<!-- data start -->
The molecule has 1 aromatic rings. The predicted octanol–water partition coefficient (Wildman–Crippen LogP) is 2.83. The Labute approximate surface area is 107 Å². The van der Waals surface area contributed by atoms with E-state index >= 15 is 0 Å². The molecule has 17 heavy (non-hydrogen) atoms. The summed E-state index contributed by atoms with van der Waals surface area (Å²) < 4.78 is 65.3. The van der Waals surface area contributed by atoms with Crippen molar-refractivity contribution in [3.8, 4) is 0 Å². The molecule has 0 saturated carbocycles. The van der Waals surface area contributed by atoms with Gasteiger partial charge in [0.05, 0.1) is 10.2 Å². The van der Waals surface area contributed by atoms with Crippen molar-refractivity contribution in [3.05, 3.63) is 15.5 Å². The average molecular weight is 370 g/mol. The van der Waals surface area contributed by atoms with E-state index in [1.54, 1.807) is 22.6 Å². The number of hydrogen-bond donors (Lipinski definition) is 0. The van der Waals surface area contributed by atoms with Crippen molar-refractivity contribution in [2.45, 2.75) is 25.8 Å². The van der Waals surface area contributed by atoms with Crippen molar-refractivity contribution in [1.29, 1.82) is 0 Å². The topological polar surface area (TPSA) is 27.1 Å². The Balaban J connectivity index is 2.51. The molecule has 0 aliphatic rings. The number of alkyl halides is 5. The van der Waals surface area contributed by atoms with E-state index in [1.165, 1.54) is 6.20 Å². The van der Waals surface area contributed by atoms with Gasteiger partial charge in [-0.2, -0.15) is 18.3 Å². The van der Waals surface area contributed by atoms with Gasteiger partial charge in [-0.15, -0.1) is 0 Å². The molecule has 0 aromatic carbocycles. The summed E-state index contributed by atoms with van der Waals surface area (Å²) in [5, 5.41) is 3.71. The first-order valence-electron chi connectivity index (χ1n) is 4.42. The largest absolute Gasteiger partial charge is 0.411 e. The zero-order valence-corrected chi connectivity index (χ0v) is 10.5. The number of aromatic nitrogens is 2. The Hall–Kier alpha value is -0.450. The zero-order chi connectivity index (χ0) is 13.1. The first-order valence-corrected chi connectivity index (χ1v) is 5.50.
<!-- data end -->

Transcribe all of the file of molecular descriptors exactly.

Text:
The molecule has 1 aromatic rings. The predicted octanol–water partition coefficient (Wildman–Crippen LogP) is 2.83. The Labute approximate surface area is 107 Å². The van der Waals surface area contributed by atoms with E-state index >= 15 is 0 Å². The molecule has 17 heavy (non-hydrogen) atoms. The summed E-state index contributed by atoms with van der Waals surface area (Å²) < 4.78 is 65.3. The van der Waals surface area contributed by atoms with Crippen molar-refractivity contribution in [3.8, 4) is 0 Å². The molecule has 0 saturated carbocycles. The van der Waals surface area contributed by atoms with Gasteiger partial charge in [0.05, 0.1) is 10.2 Å². The van der Waals surface area contributed by atoms with Crippen molar-refractivity contribution in [3.05, 3.63) is 15.5 Å². The average molecular weight is 370 g/mol. The van der Waals surface area contributed by atoms with E-state index in [1.54, 1.807) is 22.6 Å². The number of hydrogen-bond donors (Lipinski definition) is 0. The van der Waals surface area contributed by atoms with Crippen molar-refractivity contribution in [2.45, 2.75) is 25.8 Å². The van der Waals surface area contributed by atoms with Crippen molar-refractivity contribution in [1.29, 1.82) is 0 Å². The topological polar surface area (TPSA) is 27.1 Å². The Balaban J connectivity index is 2.51. The molecule has 0 aliphatic rings. The number of alkyl halides is 5. The van der Waals surface area contributed by atoms with E-state index in [1.165, 1.54) is 6.20 Å². The van der Waals surface area contributed by atoms with Gasteiger partial charge in [-0.2, -0.15) is 18.3 Å². The van der Waals surface area contributed by atoms with Gasteiger partial charge in [-0.15, -0.1) is 0 Å². The molecule has 0 aromatic carbocycles. The summed E-state index contributed by atoms with van der Waals surface area (Å²) in [5, 5.41) is 3.71. The first-order valence-electron chi connectivity index (χ1n) is 4.42. The largest absolute Gasteiger partial charge is 0.411 e. The zero-order valence-corrected chi connectivity index (χ0v) is 10.5. The number of aromatic nitrogens is 2. The Hall–Kier alpha value is -0.450. The zero-order chi connectivity index (χ0) is 13.1. The first-order valence-corrected chi connectivity index (χ1v) is 5.50.